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BSCS,SCJP, anything else?

 
Brien Hackney
Greenhorn
Posts: 2
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I have a few questions and any input would be greatly appreciated. I just entered my senior year at a 4 year university majoring in Computer Science. I am looking for any pointers you can give someone coming straight from school. I will have my BSCS within 2 semesters and have taken several java and c++ classes and will be taking a couple more. I recently started getting more serious about java and am planning to take the certification test when I feel I am ready. I know that just a 4 year CS degree and SCJP is not enough to land a decent programming job or is it? I am fairly versed in java but there is a lot of room for growth and improvement. Since I will lack much experience are there any pointers you can give to someone in my position to allow me to find a better job when I graduate in 10 months? Thanks in advance.
 
Eric Barnhill
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I guess it depends what you mean by a decent programming job. My understanding from previous discussions on this forum is that you ought to be in very good shape to get a junior or starter position, particularly if you're anywhere near a hot market. But if by "decent job" you mean a $225 an hour contracting fee, well I think that will take experience too.
Eric
 
John Coxey
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Brien:
- You should be in good shape - espceically if you have a 3.0
(B average) or better.
- Definitely hang out at your Career Placement service. Also,
talk to your comp.sci. professors. I know this sounds like
basic information, but you will be surprised how many students
fail to take these initial steps. By the way, start now - if
this is your senior year - you should be having interviews in
October. Basically, you should (realistically) have a job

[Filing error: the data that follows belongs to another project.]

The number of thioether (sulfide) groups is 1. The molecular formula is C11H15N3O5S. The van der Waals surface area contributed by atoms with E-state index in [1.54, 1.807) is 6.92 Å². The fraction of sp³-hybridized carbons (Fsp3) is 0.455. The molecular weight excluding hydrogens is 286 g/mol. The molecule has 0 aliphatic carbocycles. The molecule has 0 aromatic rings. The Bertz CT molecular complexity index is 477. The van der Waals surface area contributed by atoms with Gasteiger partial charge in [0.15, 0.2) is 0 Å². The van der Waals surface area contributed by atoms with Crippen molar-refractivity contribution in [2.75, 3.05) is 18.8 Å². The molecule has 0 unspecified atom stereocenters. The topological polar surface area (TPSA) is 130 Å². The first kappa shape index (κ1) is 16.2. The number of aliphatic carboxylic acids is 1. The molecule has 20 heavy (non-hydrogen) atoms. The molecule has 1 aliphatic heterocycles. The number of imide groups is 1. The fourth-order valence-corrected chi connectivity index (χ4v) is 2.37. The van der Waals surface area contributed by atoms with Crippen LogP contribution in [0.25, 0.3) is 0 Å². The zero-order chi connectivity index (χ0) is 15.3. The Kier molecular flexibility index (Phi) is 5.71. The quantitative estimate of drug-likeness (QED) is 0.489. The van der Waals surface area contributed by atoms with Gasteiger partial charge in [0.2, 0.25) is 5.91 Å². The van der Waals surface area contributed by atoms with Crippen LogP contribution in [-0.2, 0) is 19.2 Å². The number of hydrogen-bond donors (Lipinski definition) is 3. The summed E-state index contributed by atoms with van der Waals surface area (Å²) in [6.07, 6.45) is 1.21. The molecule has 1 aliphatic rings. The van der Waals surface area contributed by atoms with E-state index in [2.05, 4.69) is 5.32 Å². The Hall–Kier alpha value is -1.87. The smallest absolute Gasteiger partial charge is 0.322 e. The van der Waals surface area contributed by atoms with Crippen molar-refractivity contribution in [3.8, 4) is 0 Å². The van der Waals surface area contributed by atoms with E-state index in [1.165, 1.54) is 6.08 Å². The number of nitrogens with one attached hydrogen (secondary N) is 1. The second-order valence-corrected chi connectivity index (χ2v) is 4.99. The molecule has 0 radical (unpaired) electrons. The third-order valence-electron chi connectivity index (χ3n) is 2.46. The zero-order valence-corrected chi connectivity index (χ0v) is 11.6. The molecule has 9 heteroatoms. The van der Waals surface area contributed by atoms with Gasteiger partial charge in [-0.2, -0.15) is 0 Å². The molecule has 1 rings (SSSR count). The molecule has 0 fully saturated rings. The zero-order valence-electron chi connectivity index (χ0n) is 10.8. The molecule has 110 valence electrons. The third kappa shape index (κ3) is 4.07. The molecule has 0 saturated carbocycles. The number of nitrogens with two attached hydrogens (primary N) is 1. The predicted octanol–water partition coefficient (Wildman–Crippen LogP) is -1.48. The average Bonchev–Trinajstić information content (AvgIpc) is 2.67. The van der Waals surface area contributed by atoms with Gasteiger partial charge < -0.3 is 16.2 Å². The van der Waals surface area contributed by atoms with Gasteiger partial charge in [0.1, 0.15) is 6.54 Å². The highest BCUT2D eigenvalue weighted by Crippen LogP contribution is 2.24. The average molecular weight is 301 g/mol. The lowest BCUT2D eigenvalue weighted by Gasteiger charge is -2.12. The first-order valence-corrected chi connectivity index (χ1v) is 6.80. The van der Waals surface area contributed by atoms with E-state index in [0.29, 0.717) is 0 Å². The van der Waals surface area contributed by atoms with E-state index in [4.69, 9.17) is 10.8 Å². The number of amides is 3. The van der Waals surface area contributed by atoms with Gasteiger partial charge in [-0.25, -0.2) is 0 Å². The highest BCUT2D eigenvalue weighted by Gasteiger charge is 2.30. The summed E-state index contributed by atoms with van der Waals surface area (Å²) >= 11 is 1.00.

offer or two by Jan/Feb of next year. These things take time - especially with the big Fortune 500 boys.
- Your resume' should be done - ready to go.
- Read Martin Yate's "Knock Em Dead" Interview Question book -
you will get hit with more generalized type of questions rather
that technical questions when you interview at college. Yate's
book has great answers to these types of questions.
- Get a suite and tie - and get a pair of black wing-tips.
Definitely do not wear army boots or those Buster Brown leather
things to interviews. I was at Lucent Interview and the
recruiter complained to me about how some guys wore those type
of shoes. One student even wore ear-rings to interviews -
it didn't make a good impression.
- Most (if not all) of the job offers will deal with customer
or product maintenance/support. There is a ton of COBOL out
there (EDS - Anderson Consulting) that needs maintained.
- OK. The important thing. For a BS-CompSci. You should get
around $40-$50K to start. For an MS-CompSci. I had 4 offers
for $65K here in PA/NJ. Unfortunately, I took the job with
Lucent ($65K + 20% yearly bonus) and was laid off in 6
months.
- I took the Lucent job - providing product support for phone
line testing for Kingdom of Saudi Arabia Phone Company - even
though I had never been to that country (still haven't been
there). Lucent was going to support me for the Ph.D. program
at Lehigh University - which is why I was willing to do
customer support. Product was on HP-Unix / C++ / Oracle
Database platform.
- With the layoff, I am now hitting up the books for my SCJP2 and
will see what happens. The interviews in the real world seem
to be more technical focus. Lucent's on-campus interview was
very laid back - easy going. Basically read off my resume'
what I had done with EDS (Electronic Data Systems - Cobol) and
what I had done in undergraduate work at Univ of Pgh.
- Regarding the head hunters. I keep getting a lot of phone
calls from when I posted my resume' last year - but most seem
to want 2 or 3 years experience. As with anything, some are
good and some are pretty terrible. The good ones keep
following up every 2 or 3 weeks - and eventually provide some
decent leads.
- Hope this helps. It's a little long. Been stuck in house
with all the rain here in eastern Pa the past few days.
- Good luck - let us know how things turn out.
John Coxey
(jpcoxey@aol.com)
 
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